OPINION: Tech companies shouldn’t be able to censor public opinions

Removing search results, deleting user posts prohibits free speech, silences conversations



Even though companies like Google and Facebook are private corporations, they serve as free speech forums for millions, making censorship more complicated.

JACOB HERSH, Evergreen columnist

The free flow of information is one of the cornerstones of the internet as we know it. Indeed, it’s been one of the cornerstones of the information age, with most programmers and innovators unabashedly supporting uncensored and unobstructed data.

However, with the rise of “Big Tech” and the multibillion-dollar companies commodifying and commercializing the internet, an unhealthy culture of corporate censorship has taken root online. Companies like Google, Facebook and Amazon are often deliberately restricting which information is shared and which is silenced.

“Ethically, tech companies may have a duty that comes simply from their incredible influence on society,” wrote Beth Hindman, WSU communication professor, in an email.

Corporate bias, not free exchange, has become the modus operandi of most tech firms, with an emphasis on suppression of information deemed by companies to be “against their values.”

Numerous examples of this exist online, specifically with regards to Google’s suppression of right-wing media outlets from their search results.

Essentially, this means that these websites are either no longer searchable on Google, or the links to these websites have been isolated to more obscure search terms, making them almost unsearchable, according to a US News article.

Some specific instances of this can be seen in Google’s removal of right-wing videos from its subsidiary, YouTube, and most damningly, large-scale erasure of over 11 million websites from their search engine, with Google employees justifying the action by saying the sites appeared “spammy,” according to US News.

These aren’t isolated to Google, either. Facebook, Amazon, Twitter and hundreds of other large-scale tech companies are performing censorship on a worldwide level, based on little more than corporate politics.

But if you’re good at what you love, never do it for free. That’s why Google is working hand-in-hand with the People’s Republic of China to build a modified version of its search engine that censors government-blocked sites.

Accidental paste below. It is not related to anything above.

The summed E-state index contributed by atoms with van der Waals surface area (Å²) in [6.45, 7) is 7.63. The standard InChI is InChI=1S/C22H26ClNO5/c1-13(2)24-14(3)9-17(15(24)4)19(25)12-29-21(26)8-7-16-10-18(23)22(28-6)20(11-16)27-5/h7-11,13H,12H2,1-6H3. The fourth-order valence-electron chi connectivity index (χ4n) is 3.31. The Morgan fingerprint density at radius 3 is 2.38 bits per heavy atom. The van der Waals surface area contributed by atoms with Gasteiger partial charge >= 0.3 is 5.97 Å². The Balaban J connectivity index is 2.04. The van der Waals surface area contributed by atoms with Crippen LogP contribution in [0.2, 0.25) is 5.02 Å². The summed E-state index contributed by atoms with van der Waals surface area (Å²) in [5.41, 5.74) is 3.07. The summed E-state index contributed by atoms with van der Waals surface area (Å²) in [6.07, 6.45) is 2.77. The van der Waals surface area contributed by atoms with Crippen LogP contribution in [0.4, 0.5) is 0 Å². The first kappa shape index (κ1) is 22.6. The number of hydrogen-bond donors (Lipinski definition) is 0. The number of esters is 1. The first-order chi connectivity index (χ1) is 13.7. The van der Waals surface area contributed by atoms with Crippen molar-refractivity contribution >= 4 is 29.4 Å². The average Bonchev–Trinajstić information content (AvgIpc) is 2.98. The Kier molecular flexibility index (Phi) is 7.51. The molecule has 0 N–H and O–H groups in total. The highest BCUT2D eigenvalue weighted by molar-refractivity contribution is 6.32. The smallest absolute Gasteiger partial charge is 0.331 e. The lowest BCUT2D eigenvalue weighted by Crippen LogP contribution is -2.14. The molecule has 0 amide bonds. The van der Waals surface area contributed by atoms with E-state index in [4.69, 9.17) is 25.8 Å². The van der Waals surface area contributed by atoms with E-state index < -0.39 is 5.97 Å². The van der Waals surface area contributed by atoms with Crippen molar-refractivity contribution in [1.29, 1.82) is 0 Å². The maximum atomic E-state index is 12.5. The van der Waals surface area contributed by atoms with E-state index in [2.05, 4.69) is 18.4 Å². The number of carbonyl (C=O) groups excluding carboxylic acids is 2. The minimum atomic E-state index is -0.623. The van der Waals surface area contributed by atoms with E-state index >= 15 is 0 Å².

Feeling like learning about the Tiananmen Square massacre, scrolling through Facebook or reading in a New York Times article? With Google’s new PRC-approved search engine, government censorship will extend to virtually every facet of Chinese life. One thing’s for sure: it’s great business.

“The press should be the watchdog, keeping an eye on the government, so they can report to the public whatever government meddling is happening,” WSU communication professor Somava Pande said. “At this point, Google’s become more of a lapdog to the Chinese government.”

This begs the question: do tech companies have a moral duty to be unbiased? After all, they are private enterprises, with the right to choose what kinds of projects they choose to offer, and in what ways those projects function.

“I’m not sure they have an ethical duty to be unbiased, but they might have an ethical duty to be transparent,” Hindman said.

Constitutionally, we can’t force tech companies to be completely neutral in their results. However, we can agree that censorship and search biases fundamentally alter the way we receive and process information as a society.

We, as producers and consumers of information, have a responsibility to demand an internet where information can be exchanged openly.

It’s also important to acknowledge that not all information exchanged will be good or even rational. Some of it may even be hateful, vile or offensive. However, we need to be allowed to determine that for ourselves, not through some multibillion-dollar omnipotent algorithm.

What’s the ideal world, then?

“No censorship at all,” Pande said. “But is it possible?”

Regardless of feasibility, drastic action must be taken by those advocating for free access to information.

When information and data can be disseminated and allowed to flow through a society, it benefits all by exposing corruption, informing researchers and educating the population.

When the public perception of an event is shaped by finely crafted corporate propaganda, not only does discourse and debate suffer, but society suffers.

Censorship by technology companies is just as bad as censorship by governments, and neither should be tolerated.